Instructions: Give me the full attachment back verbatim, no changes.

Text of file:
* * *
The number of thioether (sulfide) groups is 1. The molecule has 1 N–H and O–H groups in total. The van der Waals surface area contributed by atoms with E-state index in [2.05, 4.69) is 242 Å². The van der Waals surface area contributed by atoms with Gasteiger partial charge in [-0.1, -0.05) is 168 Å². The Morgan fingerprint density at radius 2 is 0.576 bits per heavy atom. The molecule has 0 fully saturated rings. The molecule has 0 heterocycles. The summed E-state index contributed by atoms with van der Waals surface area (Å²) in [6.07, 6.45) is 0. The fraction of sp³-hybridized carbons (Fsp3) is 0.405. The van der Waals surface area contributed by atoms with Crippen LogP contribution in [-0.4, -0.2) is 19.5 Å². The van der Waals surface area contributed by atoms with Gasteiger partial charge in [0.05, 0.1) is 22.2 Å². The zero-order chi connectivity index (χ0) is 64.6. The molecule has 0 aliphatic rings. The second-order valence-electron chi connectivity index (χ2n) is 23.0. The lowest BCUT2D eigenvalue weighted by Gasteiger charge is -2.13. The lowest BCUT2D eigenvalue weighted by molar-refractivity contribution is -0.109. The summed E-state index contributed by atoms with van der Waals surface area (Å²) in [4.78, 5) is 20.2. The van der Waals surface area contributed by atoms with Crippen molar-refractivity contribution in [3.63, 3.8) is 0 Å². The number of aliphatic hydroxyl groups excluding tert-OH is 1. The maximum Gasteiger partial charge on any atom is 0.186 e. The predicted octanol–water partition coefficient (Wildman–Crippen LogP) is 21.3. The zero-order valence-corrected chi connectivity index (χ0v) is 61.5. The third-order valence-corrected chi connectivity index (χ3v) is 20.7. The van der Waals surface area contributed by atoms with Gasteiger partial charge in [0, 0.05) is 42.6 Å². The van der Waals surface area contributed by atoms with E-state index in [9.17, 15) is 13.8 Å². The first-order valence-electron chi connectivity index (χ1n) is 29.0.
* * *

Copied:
The number of thioether (sulfide) groups is 1. The molecule has 1 N–H and O–H groups in total. The van der Waals surface area contributed by atoms with E-state index in [2.05, 4.69) is 242 Å². The van der Waals surface area contributed by atoms with Gasteiger partial charge in [-0.1, -0.05) is 168 Å². The Morgan fingerprint density at radius 2 is 0.576 bits per heavy atom. The molecule has 0 fully saturated rings. The molecule has 0 heterocycles. The summed E-state index contributed by atoms with van der Waals surface area (Å²) in [6.07, 6.45) is 0. The fraction of sp³-hybridized carbons (Fsp3) is 0.405. The van der Waals surface area contributed by atoms with Crippen LogP contribution in [-0.4, -0.2) is 19.5 Å². The van der Waals surface area contributed by atoms with Gasteiger partial charge in [0.05, 0.1) is 22.2 Å². The zero-order chi connectivity index (χ0) is 64.6. The molecule has 0 aliphatic rings. The second-order valence-electron chi connectivity index (χ2n) is 23.0. The lowest BCUT2D eigenvalue weighted by Gasteiger charge is -2.13. The lowest BCUT2D eigenvalue weighted by molar-refractivity contribution is -0.109. The summed E-state index contributed by atoms with van der Waals surface area (Å²) in [4.78, 5) is 20.2. The van der Waals surface area contributed by atoms with Crippen molar-refractivity contribution in [3.63, 3.8) is 0 Å². The number of aliphatic hydroxyl groups excluding tert-OH is 1. The maximum Gasteiger partial charge on any atom is 0.186 e. The predicted octanol–water partition coefficient (Wildman–Crippen LogP) is 21.3. The zero-order valence-corrected chi connectivity index (χ0v) is 61.5. The third-order valence-corrected chi connectivity index (χ3v) is 20.7. The van der Waals surface area contributed by atoms with Gasteiger partial charge in [0, 0.05) is 42.6 Å². The van der Waals surface area contributed by atoms with E-state index in [9.17, 15) is 13.8 Å². The first-order valence-electron chi connectivity index (χ1n) is 29.0.